Thursday, February 1, 2018

Mary Higgins Clark Award Hoopla!

HALLIE EPHRON: I'd never heard much about the Mary Higgins Clark Award until my first suspense standalone, Never Tell a Lie, was nominated for it. Then I read the qualifications:
  • No on-scene violence, strong four-letter words, or explicit sex scenes.
The protagonist:
  • Is a nice young woman whose life is suddenly invaded
  • Is self-made and independent, with primarily good family relationships
  • Has an interesting job
  • Is not looking for trouble–she is doing exactly what she should be doing and something cuts across her bow
  • Solves her problem by her own courage and intelligence
Check, check... And discovered this is (more or less) the kind of book I write. 

Hank won this award for The Other Woman (she's been nominated twice.)

I just received my FIFTH Mary Higgins Clark nomination. We have to wait until the Edgar Awards April 26 to find out who takes home the gorgeous glass doorstop. Maybe I'll win this time, but honestly it's okay if I lose because the other nominees are formidable. Really. Really. Really.
  • Lori Rader-Day, who is up for the third time (she won once) with THE DAY I DIED
  • Carol Goodman, up for the second time with THE WIDOW'S HOUSE
And first-time nominees who are both writing about wine!

  • Ellen Crosby, THE VINEYARD VICTIMS
  • Nadine Nettman, UNCORKING A LIE

I’m thrilled to welcome these authors to Jungle Red. Put their books in your queue! I'm putting them in mine.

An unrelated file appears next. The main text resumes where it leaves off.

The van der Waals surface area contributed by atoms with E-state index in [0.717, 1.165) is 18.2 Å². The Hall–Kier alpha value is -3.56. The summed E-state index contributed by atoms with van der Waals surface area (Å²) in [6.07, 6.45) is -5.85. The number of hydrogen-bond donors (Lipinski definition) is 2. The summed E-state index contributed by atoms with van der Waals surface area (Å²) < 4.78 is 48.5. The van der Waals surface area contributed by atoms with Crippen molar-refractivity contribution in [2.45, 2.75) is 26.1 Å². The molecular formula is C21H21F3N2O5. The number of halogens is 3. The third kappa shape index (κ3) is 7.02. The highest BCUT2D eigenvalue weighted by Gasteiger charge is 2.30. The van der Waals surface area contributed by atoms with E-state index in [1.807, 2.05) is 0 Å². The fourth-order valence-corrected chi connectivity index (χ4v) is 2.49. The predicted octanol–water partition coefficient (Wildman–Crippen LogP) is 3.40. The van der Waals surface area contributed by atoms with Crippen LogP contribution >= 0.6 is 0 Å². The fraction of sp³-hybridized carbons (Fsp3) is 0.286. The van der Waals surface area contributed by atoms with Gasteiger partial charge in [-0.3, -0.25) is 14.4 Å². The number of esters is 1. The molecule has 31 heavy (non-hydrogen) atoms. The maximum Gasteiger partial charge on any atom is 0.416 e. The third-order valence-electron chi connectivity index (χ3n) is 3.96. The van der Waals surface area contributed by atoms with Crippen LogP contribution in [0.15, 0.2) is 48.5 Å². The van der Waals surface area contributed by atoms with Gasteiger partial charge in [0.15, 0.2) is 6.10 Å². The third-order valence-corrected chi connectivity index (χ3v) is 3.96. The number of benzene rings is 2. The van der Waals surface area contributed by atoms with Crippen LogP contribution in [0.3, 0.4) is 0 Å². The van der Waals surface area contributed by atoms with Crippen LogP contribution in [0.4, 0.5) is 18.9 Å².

I asked them each: tell us a little about your main character, and what is it that "cuts across her bow"? And, be honest now, did you think about this award category and go through and remove the swear words before you finalized it? 

NADINE NETTMANN: My character, Katie Stillwell, is a sommelier at a restaurant in San Francisco. She believes every bottle of wine has a story behind it and feels it’s the same with people, which is why she often refers to people in her life as wines. For example, her best friend is a Merlot because she has a tarnished reputation she didn’t deserve and her dad is a Barolo because he’s stoic and stern.

In UNCORKING A LIE, Katie is at a dinner party in Sonoma when she realizes an expensive bottle of wine is not the one on the label. She confides in a friend and he’s found at the bottom of the staircase a few minutes later. So really it’s a fraudulent wine with a side of murder that cuts across her bow.

As for the swear words, I’m generally not a person who swears a lot. I don’t mind reading it or hearing it, so don’t worry if you say it around me, but it’s just rare for me to swear so it doesn’t come out in my writing. So far I haven’t written a character that would be prone to swearing but if I did, I would probably remove the words as I want my books to be ones my mom can recommend to her friends without having to warn them about the language.